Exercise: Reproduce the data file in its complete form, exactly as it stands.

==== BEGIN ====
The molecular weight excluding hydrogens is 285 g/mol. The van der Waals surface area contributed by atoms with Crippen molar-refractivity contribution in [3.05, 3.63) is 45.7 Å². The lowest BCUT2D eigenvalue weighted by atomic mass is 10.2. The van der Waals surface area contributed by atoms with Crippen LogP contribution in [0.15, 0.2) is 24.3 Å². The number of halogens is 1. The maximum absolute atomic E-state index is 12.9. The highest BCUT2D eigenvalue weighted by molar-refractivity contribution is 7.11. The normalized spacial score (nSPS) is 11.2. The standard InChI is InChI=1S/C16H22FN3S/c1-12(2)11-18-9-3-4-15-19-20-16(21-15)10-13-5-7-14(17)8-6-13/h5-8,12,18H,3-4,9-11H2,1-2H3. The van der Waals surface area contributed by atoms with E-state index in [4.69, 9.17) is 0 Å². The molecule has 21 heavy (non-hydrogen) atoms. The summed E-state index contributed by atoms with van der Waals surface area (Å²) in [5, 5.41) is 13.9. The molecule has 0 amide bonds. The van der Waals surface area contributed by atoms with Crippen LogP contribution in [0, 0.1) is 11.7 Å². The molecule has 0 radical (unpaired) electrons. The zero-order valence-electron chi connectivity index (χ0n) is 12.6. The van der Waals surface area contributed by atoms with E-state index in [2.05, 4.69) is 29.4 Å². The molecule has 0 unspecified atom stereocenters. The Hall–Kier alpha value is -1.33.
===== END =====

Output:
The molecular weight excluding hydrogens is 285 g/mol. The van der Waals surface area contributed by atoms with Crippen molar-refractivity contribution in [3.05, 3.63) is 45.7 Å². The lowest BCUT2D eigenvalue weighted by atomic mass is 10.2. The van der Waals surface area contributed by atoms with Crippen LogP contribution in [0.15, 0.2) is 24.3 Å². The number of halogens is 1. The maximum absolute atomic E-state index is 12.9. The highest BCUT2D eigenvalue weighted by molar-refractivity contribution is 7.11. The normalized spacial score (nSPS) is 11.2. The standard InChI is InChI=1S/C16H22FN3S/c1-12(2)11-18-9-3-4-15-19-20-16(21-15)10-13-5-7-14(17)8-6-13/h5-8,12,18H,3-4,9-11H2,1-2H3. The van der Waals surface area contributed by atoms with E-state index in [4.69, 9.17) is 0 Å². The molecule has 21 heavy (non-hydrogen) atoms. The summed E-state index contributed by atoms with van der Waals surface area (Å²) in [5, 5.41) is 13.9. The molecule has 0 amide bonds. The van der Waals surface area contributed by atoms with Crippen LogP contribution in [0, 0.1) is 11.7 Å². The molecule has 0 radical (unpaired) electrons. The zero-order valence-electron chi connectivity index (χ0n) is 12.6. The van der Waals surface area contributed by atoms with E-state index in [2.05, 4.69) is 29.4 Å². The molecule has 0 unspecified atom stereocenters. The Hall–Kier alpha value is -1.33.